Would you be interested in playing a WW II Shooter from the "Other Side&quo

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#1 Posted by Justforvisit (5047 posts) -

Well, recently I asked myself if it could work when you play a WW II shooter as a german soldier, while media and politics have certainly done all their best to demonize them (and with some certainly rightful), I bet the other side would have as much personal drama and interesting stories to tell as the usual Allied Forces WW II shooter.

Also, if you would want to play I'd also like to know, would you want to play them only in historical accurate events or would you want a fiction where they would win the war in the end?

Go ahead, I'm looking forward to read your opinions :)

#2 Posted by Overlord93 (12602 posts) -
I think it would be great, assuming it had a well written enough story, there could be some really interesting moral choices. It would be a nice breath of fresh air from the over-simplification of 'good guys' and 'bad guys' that most games and war films have.
#3 Posted by Socijalisticka (1621 posts) -

Red Orchestra 2?  Too bad the single player isn't all that great.

#4 Posted by Blueresident87 (5339 posts) -

I would indeed, but it would need to be made well. Historical accuracy in any game like that would be a must, and I wish even pro-America/American allies games would tone down the whole 'being a hero' thing and also interject more accurate history.

#5 Posted by josephl64 (4424 posts) -

I would like it to be on the Pacific Theatre, but even if you are playing as the Nazis, going full on historical would make it interesting enough for me to actually pick up the game as long as you hear the propaganda they would have heard, etc.

#6 Posted by CUDGEdave (2590 posts) -

Yes,Being the whole "American Hero"  is getting a bit tiresome.

#7 Posted by iHarlequin (1789 posts) -

Not particularly - I'd like a good single-player game focused on the Red Army, maybe some missions with the Spetsnaz. Get to 'play the war' in the shoes of who really won it. :)

#8 Posted by WhiteKnight77 (12018 posts) -

Not particularly - I'd like a good single-player game focused on the Red Army, maybe some missions with the Spetsnaz. Get to 'play the war' in the shoes of who really won it. :)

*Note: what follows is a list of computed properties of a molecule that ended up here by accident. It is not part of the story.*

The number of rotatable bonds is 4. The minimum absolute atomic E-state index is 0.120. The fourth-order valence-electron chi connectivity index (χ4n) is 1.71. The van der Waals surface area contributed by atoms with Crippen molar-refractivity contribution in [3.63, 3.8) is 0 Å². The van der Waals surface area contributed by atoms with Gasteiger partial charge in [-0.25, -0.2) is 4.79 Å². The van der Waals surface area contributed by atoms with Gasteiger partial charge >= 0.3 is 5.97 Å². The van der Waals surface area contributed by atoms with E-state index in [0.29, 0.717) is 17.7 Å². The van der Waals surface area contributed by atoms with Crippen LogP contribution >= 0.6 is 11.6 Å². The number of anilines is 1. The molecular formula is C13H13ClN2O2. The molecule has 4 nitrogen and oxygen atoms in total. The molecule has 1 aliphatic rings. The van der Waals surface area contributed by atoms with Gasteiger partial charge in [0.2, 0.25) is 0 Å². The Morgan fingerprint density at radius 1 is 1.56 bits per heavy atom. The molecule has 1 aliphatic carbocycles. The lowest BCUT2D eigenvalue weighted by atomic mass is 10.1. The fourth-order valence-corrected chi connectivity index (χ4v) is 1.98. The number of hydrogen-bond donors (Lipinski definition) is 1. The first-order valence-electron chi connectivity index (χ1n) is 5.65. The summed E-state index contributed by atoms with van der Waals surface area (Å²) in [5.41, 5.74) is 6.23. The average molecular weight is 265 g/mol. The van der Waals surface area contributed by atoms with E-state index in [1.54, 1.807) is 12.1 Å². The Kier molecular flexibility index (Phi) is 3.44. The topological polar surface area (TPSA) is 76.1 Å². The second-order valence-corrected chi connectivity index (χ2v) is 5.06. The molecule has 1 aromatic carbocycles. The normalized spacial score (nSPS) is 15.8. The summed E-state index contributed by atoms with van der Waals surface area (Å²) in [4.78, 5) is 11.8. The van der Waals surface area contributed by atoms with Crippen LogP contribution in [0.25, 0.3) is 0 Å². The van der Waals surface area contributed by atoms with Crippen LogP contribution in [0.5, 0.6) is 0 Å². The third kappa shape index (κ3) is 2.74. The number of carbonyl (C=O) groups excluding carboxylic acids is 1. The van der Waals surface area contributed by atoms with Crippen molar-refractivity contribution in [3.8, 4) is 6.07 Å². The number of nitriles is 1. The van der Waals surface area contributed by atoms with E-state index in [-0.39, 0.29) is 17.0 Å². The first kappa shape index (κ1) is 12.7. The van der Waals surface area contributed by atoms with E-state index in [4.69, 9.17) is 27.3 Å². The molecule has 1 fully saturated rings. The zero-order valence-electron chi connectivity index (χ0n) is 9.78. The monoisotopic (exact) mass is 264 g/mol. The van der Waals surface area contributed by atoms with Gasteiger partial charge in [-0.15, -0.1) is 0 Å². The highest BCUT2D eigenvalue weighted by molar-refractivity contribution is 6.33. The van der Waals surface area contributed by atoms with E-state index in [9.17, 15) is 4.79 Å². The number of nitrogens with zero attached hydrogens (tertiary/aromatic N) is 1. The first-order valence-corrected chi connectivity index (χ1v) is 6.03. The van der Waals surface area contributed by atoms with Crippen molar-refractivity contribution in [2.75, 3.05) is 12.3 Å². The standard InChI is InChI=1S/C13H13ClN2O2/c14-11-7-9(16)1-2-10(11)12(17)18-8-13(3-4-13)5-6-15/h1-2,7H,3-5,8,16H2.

iHarlequin
You do not know much about WWII history then. At one point, Stalin was ready to sue for peace with Hitler One of Stalin's generals urged him on and instead fight. Still, Stalin played a strange game in the history of the war and played it masterfully so we think that it was the Red Army that was the ones to really win the war. Fact is, if not for the Lend-Lease program that sent arms and other war material to both England and the Soviet Union from the US, things very well could have been different. You might want to read the book, Deathride, Hitler VS. Stalin: The Eastern Front, 1941-1945 by John Mosier. Very interesting book and a look at how close Germany came to winning. As far as games where you can play as the "other side," iL2 Sturmovik and the rest of the franchise iL2 Forgotten Battles and it's expansion packs allows you to play as the Luftwaffe and the IJN and IJA.
#9 Posted by Granny_Spanked (1326 posts) -
I would love to play as a nazi, maybe even a Vietcong, but that would induce too much controversy.
#10 Posted by Legolas_Katarn (15592 posts) -

No, I never want to play as the Germans. Even outside of WWII video games. Other settings, board games, FIFA, etc.

#11 Posted by iHarlequin (1789 posts) -

[QUOTE="iHarlequin"]

Not particularly - I'd like a good single-player game focused on the Red Army, maybe some missions with the Spetsnaz. Get to 'play the war' in the shoes of who really won it. :)

WhiteKnight77

You do not know much about WWII history then. At one point, Stalin was ready to sue for peace with Hitler One of Stalin's generals urged him on and instead fight. Still, Stalin played a strange game in the history of the war and played it masterfully so we think that it was the Red Army that was the ones to really win the war. Fact is, if not for the Lend-Lease program that sent arms and other war material to both England and the Soviet Union from the US, things very well could have been different. You might want to read the book, Deathride, Hitler VS. Stalin: The Eastern Front, 1941-1945 by John Mosier. Very interesting book and a look at how close Germany came to winning. As far as games where you can play as the "other side," iL2 Sturmovik and the rest of the franchise iL2 Forgotten Battles and it's expansion packs allows you to play as the Luftwaffe and the IJN and IJA.